Gray and Atkinson (2003) claimed glottochronological evidence (using phylogenetic techniques from evolutionary biology) for PIE dating to the 8th or even 9th millennium, concluding that their findings support Renfrew's theory over the Kurgan model. The introduction to this article provides insufficient context for those unfamiliar with the subject matter. ... A phylogeny (or phylogenesis) is the origin and evolution of a set of organisms, usually of a species. ... Evolutionary biology is a subfield of biology concerned with the origin and descent of species, as well as their change, multiplication, and diversity over time. ...


Criticism

While the Anatolian theory enjoyed brief support when first proposed, the Indo-Europeanist community in general now rejects it[citation needed], its majority clearly favouring the Kurgan hypothesis postulating a 4th millennium expansion from the Pontic steppe. While the spread of farming undisputedly constituted an important event, most see no case to connect it with Indo-Europeans in particular, seeing that terms for animal husbandry tend to have much better reconstructions than terms related to agriculture. The linguistic community further notes that linguistic evidence suggests a later date for Proto-Indo-European than the Anatolian theory predicts. Indo-European studies is a field of linguistics, dealing with the Indo-European languages. ... The Kurgan hypothesis was introduced by Marija Gimbutas in 1956 in order to combine archaeology with linguistics in locating the origins of the Proto-Indo-European (PIE) speaking peoples. ... (5th millennium BC – 4th millennium BC – 3rd millennium BC - other millennia) // Events Sumerian city of Ur in Mesopotamia (40th century BC); Sumerian hegemony in Mesopotamia, with the invention of writing, base-60 mathematics, astronomy and astrology, civil law, complex hydrology, the sailboat, the wheel, and the potters wheel, 4000... The Pontic steppe refers to the steppelands to the north of the Black Sea and on its eastern side as far as the Caspian Sea. ...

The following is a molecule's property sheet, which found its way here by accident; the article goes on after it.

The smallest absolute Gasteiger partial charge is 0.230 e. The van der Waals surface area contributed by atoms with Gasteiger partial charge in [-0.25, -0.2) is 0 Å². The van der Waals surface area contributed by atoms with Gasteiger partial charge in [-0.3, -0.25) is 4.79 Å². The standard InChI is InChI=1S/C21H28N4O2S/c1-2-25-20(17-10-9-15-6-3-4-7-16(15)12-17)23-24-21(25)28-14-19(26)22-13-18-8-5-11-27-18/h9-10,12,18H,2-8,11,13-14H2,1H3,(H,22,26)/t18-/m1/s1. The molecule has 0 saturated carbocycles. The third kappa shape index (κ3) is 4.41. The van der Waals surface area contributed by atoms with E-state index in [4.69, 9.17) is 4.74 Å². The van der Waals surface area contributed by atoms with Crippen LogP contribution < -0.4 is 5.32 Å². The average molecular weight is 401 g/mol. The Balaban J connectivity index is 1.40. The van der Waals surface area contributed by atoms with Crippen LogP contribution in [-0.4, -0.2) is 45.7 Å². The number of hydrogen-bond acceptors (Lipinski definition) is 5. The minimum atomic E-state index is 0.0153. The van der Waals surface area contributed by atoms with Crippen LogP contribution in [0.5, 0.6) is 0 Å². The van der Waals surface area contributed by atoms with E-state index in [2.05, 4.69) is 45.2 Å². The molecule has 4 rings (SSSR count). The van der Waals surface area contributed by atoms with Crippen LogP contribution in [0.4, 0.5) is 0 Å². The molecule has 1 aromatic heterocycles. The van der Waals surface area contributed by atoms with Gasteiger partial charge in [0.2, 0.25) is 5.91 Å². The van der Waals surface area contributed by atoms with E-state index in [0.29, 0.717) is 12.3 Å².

Most Indo-Europeanists' estimates of dating PIE lie between 4500 and 2500 BC: It is unlikely that late PIE (even after the separation of the Anatolian branch) post-dates 2500 BC, since Proto-Indo-Iranian is usually dated to just before 2000 BC. On the other hand, it is unlikely that early PIE predates 4500 BC, because the reconstructed vocabulary clearly indicates a culture spanning the Chalcolithic and Early Bronze Age, with knowledge of the wheel, metalworking and the domestication of the horse. This is in stark contrast to the early Neolithic (8th millennium) date of Gray and Atkinson, which, even if accepted, loses significance in distinguishing between the Anatolian and the Kurgan model with Renfrew's 2003 revision postulating a secondary Urheimat in 5000 BC, not 7000 BC. The Anatolian languages are a group of extinct Indo-European languages, which were spoken in Asia Minor, the best attested of them being the Hittite language. ... The term Indo-Iranian includes all speakers of Indo-Iranian languages, i. ... The Chalcolithic (Greek khalkos + lithos copper stone) period, also known as the Eneolithic (Aeneolithic) or Copper Age period, is a phase in the development of human culture in which the use of early metal tools appeared alongside the use of stone tools. ... The Bronze Age is a period in a civilizations development when the most advanced metalworking (at least in systematic and widespread use) consisted of techniques for smelting copper and tin from naturally occurring outcroppings of ore, and then alloying those metals in order to cast bronze. ... It has been suggested that Wheel and Axle be merged into this article or section. ... This article or section is in need of attention from an expert on the subject. ... There are a number of theories regarding the domestication of the horse. ... An array of Neolithic artifacts, including bracelets, axe heads, chisels, and polishing tools. ...